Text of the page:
March 14, 2014 |
SEPTA's biggest labor contract expires Friday night, but an immediate strike by Philadelphia bus drivers, subway and trolley operators, and maintenance workers seems unlikely. Negotiations between SEPTA and union representatives continued Wednesday at the Sheraton Philadelphia Downtown Hotel. The contract with Transport Workers Union Local 234 covers about 4,700 SEPTA employees in the city, roughly half of all the transit agency's workers. Separate contracts expire next month with TWU 234, Suburban Transit Division, Victory District, which represents about 160 suburban maintenance and clerical employees; and TWU 234, Suburban Transit Division, Frontier District, which represents about 230 bus drivers and mechanics in Montgomery and Bucks Counties.
November 6, 2009
As I stood in line waiting for my train home for more than an hour Tuesday night, I debated whether the SEPTA union president had lost his mind, or whether I should get a job driving a bus. As the time passed and the guy behind me kept sneezing, I got more and more agitated at Willie Brown, the SEPTA union head who walked away from the bargaining table in the middle of the night, leaving thousands of riders in the lurch. Calling a strike without warning at 3 a.m. was dirty pool.
May 26, 2010
By Vukan R. Vuchic SEPTA is going ahead with a major change to its Regional Rail service's line designations. It claims the change is necessary because some passengers mistakenly take a line such as the R5 toward Doylestown when they mean to take the R5 toward Bryn Mawr, in the opposite direction from Center City. However, instead of improving passenger information with better signs and clearer indications of train direction, the agency is eliminating all the "R" designations. Instead, it's naming each line after one of 20 suburban stations where it terminates, such as Lansdale or Doylestown.
September 12, 2013
THE LATEST evidence about the importance of mass transit to the region comes from a Center City District release this week that revealed that nearly 70 percent of workers who live in Center City use public transportation to get to work. Imagine the traffic nightmare if they all decided tomorrow to drive their cars to get to their jobs. Major roads would become parking lots. And don't even talk about the Schuylkill Expressway. It seems a self-evident truth that SEPTA, with its 337 million riders a year, is a vital part of the region's economy.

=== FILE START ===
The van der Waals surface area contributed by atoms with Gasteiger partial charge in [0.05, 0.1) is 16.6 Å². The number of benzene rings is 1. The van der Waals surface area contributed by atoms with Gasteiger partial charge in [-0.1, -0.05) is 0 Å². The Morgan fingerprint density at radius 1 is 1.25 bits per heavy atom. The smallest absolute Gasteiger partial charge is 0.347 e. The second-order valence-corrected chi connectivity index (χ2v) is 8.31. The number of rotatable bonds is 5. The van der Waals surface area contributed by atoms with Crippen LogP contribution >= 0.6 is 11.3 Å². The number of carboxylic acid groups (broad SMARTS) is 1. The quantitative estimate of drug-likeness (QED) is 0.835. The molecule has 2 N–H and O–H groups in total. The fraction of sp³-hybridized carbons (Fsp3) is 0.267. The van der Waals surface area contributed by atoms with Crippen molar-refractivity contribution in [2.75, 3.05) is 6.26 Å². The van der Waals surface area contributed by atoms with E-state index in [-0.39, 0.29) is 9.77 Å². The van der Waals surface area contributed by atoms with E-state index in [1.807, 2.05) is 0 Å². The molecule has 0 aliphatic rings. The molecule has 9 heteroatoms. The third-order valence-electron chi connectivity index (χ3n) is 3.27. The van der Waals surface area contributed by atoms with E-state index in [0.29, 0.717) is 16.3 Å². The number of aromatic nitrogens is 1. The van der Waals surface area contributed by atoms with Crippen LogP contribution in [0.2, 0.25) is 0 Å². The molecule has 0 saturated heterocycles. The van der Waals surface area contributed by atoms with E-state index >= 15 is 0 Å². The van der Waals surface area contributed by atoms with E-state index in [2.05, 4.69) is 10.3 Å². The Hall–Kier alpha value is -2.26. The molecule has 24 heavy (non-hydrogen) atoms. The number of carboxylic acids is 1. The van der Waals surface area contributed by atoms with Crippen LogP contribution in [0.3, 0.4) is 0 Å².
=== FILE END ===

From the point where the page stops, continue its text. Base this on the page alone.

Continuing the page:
January 26, 2005
ASUGGESTION to help solve the SEPTA funding crisis: 1. Target those red-light runners. Use part of the fines for SEPTA. 2. Drivers with multiple offenses can either choose to pay their fines or enjoy the wonderful comforts of mass transit. Translated: Bye-bye cars, hello SEPTA. Maybe then they'll appreciate the traffic laws and finance SEPTA at the same time. Edward Dubin Philadelphia
April 25, 2013 |
SEPTA conductors and assistant conductors have rejected a tentative contract. SEPTA's board was scheduled to approve the contract Thursday, if the members of United Transportation Union Local 61 had ratified it. Now, the two sides will resume negotiations. The union represents 396 conductors and assistant conductors, whose last contract expired on Oct. 17, 2009. Two other of SEPTA's 17 bargaining units also remain without contracts: the unions representing locomotive engineers and electrical workers.
July 30, 1986
The editorial regarding SEPTA token sales presents the erroneous impression that SEPTA has done little or nothing to promote the use and availability of tokens. In fact, since the introduction of the discounted tokens in late 1982, SEPTA has aggressively pursued token sales locations in the city and in the four suburban counties. Tokens are now available for sale at more than 200 locations. SEPTA transit stations and commuter train stations account for only part of the total outlets.
March 9, 1994 |
SEPTA and City Council sat down yesterday to a high-stakes poker game that the transit authority hopes will raise the ante on its operating subsidies. "In its fiscal 1995 budget, the city administration proposes to give SEPTA a total of $49 million in funds," explained Deputy Mayor Denise Goren. Under this proposal, close to $45 million would be transferred to SEPTA as a direct operating subsidy. The additional $4.6 million would reduce debt service on bonds floated when SEPTA took over the Philadelphia Transit Corp.
May 15, 2012 |
SEPTA has signed a three-year $316,560 contract with a Boston company to provide energy consulting services to the regional transit agency. SourceOne , a subsidiary of Veolia Energy North America , will advise SEPTA on strategies for the purchase and management of all SEPTA utilities, including natural gas, water and sewer, electricity, heating oil, and propane, said Frank Gormley, SEPTA's operating budget director. SourceOne will also evaluate the viability of alternative energy projects.